ABOUT THE BOOK
In 1754, renowned maker of clocks and automata Abel Cloudesley must raise his new-born son Zachary when his wife dies in childbirth.
Growing up amongst the cogs and springs of his father’s workshop, Zachary is intensely curious, ferociously intelligent, unwittingly funny and always honest – perhaps too honest. But when a fateful accident leaves six-year-old Zachary nearly blinded, Abel is convinced that the safest place for his son is in the care of his eccentric Aunt Frances and her menagerie of weird and wonderful animals.
So when a precarious job in Constantinople is offered to him, Abel has no reason to say no. A job presented to him by a politician with dubious intentions, Abel leaves his son, his workshop and London behind. The decision will change the course of his life forever.
Since his accident, Zachary is plagued by visions that reveal the hearts and minds of those around him. A gift at times and a curse at others, it is nonetheless these visions that will help him complete a journey that he was always destined to make – to travel across Europe to Constantinople and find out what happened to his father all those years ago.
With a Dickensian cast of characters that are brilliantly bonkers one moment and poignant the next, Sean Lusk’s debut will take readers on an immersive journey into the wonders of the world of Zachary Cloudesley.
This story felt like I was reading a classic. The opening chapter is one of tragedy as when Zachary Cloudsley enters the world, his mother leaves it. His father, Abel is grief-stricken, in need of a wet nurse for his son, and has a business to run. Enter the wonderful and straight-talking Mrs Morley and her baby daughter Leonora. Both to become larger than life characters in the story. I laughed so much at this pair.
Zachary is like a sponge soaking up everything around him, curious, bright and a child far beyond his years. Abel is the owner of a company that makes unusual clocks and life-like creatures that move. His workforce is loyal, and employment there is something to be treasured. Tom is a first-class worker with secrets that Abel is unaware of, all Abel sees is that Tom is bright and a hard worker.
When a life-changing accident happens to Zachary, Abel blames himself but, it leaves Zachary with yet another gift, one where he can see the future. To protect his son Abel makes a bad choice that is jumped upon by someone in high government and puts Abel in a terrible position.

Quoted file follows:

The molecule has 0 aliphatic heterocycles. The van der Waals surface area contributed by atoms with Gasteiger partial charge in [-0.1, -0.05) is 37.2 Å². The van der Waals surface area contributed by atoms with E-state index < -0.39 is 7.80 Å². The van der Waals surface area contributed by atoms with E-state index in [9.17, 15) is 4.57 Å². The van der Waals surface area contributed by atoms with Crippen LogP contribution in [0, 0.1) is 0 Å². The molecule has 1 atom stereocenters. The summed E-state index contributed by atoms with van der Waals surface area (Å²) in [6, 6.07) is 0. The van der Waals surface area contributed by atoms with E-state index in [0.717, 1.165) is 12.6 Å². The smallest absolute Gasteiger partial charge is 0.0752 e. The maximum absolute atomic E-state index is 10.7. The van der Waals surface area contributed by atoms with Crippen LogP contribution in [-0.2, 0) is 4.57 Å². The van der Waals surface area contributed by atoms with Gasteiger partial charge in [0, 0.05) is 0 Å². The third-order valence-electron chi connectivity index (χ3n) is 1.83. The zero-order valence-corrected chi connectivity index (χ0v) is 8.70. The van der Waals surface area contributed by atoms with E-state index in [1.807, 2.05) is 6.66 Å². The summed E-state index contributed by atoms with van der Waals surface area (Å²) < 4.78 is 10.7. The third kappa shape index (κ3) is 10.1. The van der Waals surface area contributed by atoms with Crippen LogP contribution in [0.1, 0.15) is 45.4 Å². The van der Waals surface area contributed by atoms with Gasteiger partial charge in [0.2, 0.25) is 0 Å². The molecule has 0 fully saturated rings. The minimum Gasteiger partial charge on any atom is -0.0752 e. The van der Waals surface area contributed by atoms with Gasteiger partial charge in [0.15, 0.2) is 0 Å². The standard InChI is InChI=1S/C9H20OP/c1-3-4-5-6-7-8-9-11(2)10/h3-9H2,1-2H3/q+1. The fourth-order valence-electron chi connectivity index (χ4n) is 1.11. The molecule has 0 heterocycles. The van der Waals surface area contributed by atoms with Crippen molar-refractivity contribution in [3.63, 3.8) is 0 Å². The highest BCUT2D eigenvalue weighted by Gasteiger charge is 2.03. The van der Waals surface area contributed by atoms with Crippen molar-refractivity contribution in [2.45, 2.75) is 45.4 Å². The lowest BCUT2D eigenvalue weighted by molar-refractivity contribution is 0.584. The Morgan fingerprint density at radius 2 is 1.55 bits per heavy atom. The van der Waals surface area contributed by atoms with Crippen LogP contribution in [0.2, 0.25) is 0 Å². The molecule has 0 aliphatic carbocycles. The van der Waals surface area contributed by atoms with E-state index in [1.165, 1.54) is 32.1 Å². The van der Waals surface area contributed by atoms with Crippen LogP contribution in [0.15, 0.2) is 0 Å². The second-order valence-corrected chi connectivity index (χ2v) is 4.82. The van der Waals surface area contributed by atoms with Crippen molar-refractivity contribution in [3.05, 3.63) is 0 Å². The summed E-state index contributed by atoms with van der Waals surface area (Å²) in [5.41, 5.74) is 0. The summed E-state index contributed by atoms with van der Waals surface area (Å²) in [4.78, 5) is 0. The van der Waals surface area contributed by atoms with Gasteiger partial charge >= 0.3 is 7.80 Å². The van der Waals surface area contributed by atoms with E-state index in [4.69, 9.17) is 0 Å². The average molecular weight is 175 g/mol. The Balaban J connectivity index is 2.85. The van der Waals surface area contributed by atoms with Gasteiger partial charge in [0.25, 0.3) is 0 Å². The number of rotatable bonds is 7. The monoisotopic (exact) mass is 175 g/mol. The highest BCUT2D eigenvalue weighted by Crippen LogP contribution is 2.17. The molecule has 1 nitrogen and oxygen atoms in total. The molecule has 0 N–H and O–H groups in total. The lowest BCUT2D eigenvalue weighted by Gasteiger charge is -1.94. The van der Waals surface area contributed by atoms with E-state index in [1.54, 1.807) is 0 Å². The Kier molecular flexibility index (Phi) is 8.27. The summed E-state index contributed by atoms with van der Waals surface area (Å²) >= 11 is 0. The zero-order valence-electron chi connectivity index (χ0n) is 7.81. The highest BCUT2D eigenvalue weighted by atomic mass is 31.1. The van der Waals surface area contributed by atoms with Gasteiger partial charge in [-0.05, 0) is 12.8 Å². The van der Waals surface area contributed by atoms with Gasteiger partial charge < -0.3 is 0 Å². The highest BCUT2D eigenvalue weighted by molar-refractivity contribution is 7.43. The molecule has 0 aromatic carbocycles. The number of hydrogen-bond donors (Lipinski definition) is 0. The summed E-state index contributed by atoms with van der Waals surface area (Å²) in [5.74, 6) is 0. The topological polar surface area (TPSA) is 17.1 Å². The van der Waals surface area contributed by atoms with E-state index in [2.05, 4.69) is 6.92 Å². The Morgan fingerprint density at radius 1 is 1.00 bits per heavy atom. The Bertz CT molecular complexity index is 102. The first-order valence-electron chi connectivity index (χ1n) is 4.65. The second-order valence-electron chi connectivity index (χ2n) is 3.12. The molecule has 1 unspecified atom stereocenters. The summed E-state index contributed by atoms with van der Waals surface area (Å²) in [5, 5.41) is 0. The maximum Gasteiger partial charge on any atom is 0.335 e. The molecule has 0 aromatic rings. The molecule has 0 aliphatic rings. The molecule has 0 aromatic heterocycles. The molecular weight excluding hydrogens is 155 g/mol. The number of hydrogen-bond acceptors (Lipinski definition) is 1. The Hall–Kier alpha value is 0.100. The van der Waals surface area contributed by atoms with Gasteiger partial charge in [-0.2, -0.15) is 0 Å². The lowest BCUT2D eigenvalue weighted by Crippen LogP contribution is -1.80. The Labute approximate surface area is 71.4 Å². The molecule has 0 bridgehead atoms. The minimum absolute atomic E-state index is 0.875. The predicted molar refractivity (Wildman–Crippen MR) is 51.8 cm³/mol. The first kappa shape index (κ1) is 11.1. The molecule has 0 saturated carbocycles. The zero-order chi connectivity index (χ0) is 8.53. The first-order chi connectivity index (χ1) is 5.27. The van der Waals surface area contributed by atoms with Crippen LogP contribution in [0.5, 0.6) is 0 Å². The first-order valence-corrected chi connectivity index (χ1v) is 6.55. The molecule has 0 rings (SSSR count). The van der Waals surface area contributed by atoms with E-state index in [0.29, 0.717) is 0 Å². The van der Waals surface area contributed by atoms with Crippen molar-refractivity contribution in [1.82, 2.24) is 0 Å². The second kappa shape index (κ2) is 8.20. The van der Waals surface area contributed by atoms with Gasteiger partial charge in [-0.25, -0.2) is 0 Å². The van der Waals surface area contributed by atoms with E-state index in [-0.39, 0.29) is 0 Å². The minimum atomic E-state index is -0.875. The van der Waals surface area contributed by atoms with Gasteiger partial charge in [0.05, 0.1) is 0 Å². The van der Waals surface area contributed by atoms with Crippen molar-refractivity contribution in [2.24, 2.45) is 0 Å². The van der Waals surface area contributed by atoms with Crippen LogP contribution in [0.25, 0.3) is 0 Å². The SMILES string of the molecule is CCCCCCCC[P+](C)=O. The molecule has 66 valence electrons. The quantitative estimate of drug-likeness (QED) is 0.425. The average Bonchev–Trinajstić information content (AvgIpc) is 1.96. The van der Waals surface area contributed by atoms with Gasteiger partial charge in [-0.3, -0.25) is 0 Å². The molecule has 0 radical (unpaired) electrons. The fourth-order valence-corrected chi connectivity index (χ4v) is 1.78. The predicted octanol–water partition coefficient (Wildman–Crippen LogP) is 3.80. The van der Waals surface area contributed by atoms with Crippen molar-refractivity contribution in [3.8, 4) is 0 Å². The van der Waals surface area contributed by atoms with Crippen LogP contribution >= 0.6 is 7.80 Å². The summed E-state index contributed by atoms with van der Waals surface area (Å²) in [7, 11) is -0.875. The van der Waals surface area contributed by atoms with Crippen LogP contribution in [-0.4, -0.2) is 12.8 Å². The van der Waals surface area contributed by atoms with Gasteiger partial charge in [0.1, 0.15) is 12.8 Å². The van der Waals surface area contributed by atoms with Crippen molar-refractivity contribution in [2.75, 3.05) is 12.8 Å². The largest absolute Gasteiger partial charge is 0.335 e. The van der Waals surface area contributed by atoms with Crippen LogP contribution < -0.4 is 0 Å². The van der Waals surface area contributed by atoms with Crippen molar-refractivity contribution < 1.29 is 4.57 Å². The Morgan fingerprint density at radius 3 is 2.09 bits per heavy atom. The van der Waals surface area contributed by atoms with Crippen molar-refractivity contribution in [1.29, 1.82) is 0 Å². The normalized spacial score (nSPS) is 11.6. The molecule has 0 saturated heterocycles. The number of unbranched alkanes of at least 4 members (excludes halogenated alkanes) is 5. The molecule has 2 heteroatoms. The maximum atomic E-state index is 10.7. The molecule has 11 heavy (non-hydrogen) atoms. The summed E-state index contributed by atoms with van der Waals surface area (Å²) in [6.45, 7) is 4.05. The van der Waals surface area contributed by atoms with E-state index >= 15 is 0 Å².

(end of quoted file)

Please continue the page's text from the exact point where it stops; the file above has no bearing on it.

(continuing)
I was mesmerised by this whole story, Zachary and his second sight and the inventions that were part of his life. There are so many personal stories going on in the book. Yet because each of these characters is so unique, it never became overpowering or confused.
I liked how when a new character appeared, so did a description of them. It cemented each one in my mind straight away. The story isn’t just set in England, it travels much further through a perilous Europe. The weeks and months that it took kept me rooted in the 1700s. These days we forget just how big the world is.
I could read this book over and over and still be thrilled and terrified with the inventions and welcome each character back into my life again. A fabulous timeless story that I thoroughly enjoyed.
I wish to thank the publisher and Net Galley for an e-copy of this book, which I have reviewed honestly.
ABOUT THE AUTHOR
I’ve spent too many years trying to find satisfaction, joy or simple distraction in the many things we can do with our lives other than writing, but I’ve always returned to the page, to my attempts to capture imagined voices and make them as real as I can. There is a strange ecstasy in the act of turning the imagined into the frail reality of words.
I’ve won the Manchester Fiction Prize, the Fish Short Story Prize, the Cambridge Short Story Prize and won second prize in the Bridport Short Story competition. I’m persistent, you see. That’s what it takes, above all things. Persistence.
My favourite short story writers are Grace Paley and Nikolai Gogol, Richard Ford and Sarah Hall, Flannery O’Connor, Raymond Carver (a bit inevitable, old Raymond), Lorrie Moore, Richard Rash, Anton Chekhov and more others than it seems entirely sensible to go on to list.
I am more pleased than I can say to have found a wonderful agent in @davidhheadley of DHH literary agency. My novel, The Second Sight of Zachary Cloudesley will be published by Doubleday in June 2022.